Sunday, September 30, 2007

Who's Afraid of Virginia Woolf? (1966, Mike Nichols)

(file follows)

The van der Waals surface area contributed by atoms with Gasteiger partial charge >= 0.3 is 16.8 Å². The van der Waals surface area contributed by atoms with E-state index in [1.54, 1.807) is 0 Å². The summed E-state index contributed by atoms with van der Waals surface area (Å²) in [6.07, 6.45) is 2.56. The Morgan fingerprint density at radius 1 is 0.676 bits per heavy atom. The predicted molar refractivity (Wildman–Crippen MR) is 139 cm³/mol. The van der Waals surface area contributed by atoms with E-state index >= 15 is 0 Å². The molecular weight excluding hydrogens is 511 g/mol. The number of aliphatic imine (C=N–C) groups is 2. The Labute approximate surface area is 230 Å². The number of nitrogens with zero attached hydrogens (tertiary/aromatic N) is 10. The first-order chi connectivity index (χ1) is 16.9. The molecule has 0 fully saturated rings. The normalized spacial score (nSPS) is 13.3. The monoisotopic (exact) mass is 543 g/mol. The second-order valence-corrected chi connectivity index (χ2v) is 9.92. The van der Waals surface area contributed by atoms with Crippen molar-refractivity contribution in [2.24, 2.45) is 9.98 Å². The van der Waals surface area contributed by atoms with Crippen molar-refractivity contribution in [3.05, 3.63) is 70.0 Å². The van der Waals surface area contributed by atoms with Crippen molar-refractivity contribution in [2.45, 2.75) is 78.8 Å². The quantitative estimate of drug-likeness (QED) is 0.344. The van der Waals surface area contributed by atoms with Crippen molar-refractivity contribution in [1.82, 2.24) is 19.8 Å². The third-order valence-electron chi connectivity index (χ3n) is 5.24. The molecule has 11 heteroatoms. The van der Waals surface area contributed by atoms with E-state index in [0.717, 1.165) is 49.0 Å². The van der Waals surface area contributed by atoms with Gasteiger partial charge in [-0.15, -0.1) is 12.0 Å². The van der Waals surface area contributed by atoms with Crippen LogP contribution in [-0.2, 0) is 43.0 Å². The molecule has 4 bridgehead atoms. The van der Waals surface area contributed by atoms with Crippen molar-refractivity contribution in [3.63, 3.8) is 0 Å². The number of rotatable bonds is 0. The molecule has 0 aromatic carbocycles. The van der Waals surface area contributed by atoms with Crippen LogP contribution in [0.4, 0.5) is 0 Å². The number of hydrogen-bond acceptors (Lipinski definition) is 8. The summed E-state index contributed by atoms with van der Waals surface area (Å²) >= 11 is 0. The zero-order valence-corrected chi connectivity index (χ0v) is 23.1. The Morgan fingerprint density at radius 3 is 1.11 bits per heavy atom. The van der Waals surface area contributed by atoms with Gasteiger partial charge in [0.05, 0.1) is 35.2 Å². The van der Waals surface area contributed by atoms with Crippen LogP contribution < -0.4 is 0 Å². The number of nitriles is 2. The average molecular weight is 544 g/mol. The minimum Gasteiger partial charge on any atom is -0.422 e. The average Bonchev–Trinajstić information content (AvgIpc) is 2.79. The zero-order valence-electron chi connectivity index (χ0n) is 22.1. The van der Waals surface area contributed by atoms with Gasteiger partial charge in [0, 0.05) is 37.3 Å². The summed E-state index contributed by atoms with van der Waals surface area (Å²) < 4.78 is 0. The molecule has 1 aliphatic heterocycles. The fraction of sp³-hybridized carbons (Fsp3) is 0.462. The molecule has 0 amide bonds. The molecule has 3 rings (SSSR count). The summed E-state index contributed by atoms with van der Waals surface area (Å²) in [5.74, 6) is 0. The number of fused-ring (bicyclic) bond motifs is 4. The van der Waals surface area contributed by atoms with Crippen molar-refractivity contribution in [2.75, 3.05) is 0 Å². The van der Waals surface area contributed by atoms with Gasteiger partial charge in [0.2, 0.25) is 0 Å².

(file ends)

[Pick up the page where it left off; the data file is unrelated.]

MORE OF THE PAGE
I've seen this before, but the older you get, the more it hits home. I really liked the way the filmmakers didn't really disguise the film's theatrical roots, but at the same time added some subtle touches to make it work as cinema. Of particular interest are the occasional bits of behavior that might involve a character walking offstage, doing something, and then returning to the main action, but here Nichols holds on these people for just a moment, not just as a concession to the new medium, but also because that's where the really interesting stuff is happening. And make no mistake, this works like gangbusters as cinema. Despite the theatrical acting and the talkiness of the script, the end result is a movie instead of simply a filmed play (hard to believe it was Nichols' first feature). On top of that, this is one of the few movies that actually benefits from the very public relationship between its stars. Rather than distracting us, the film assumes that the audience knows all about its principal performers, and it builds on this knowledge only to shoot it right in the ass. Liz gets the really showy moments, and she sells them wonderfully, but it's Burton who really kills here. Instead of simply indulging in histrionics, he gives a magnificent, completely lived-in performance that's a wonder to behold. Oh, that voice! Rating: ***1/2 out of ****.

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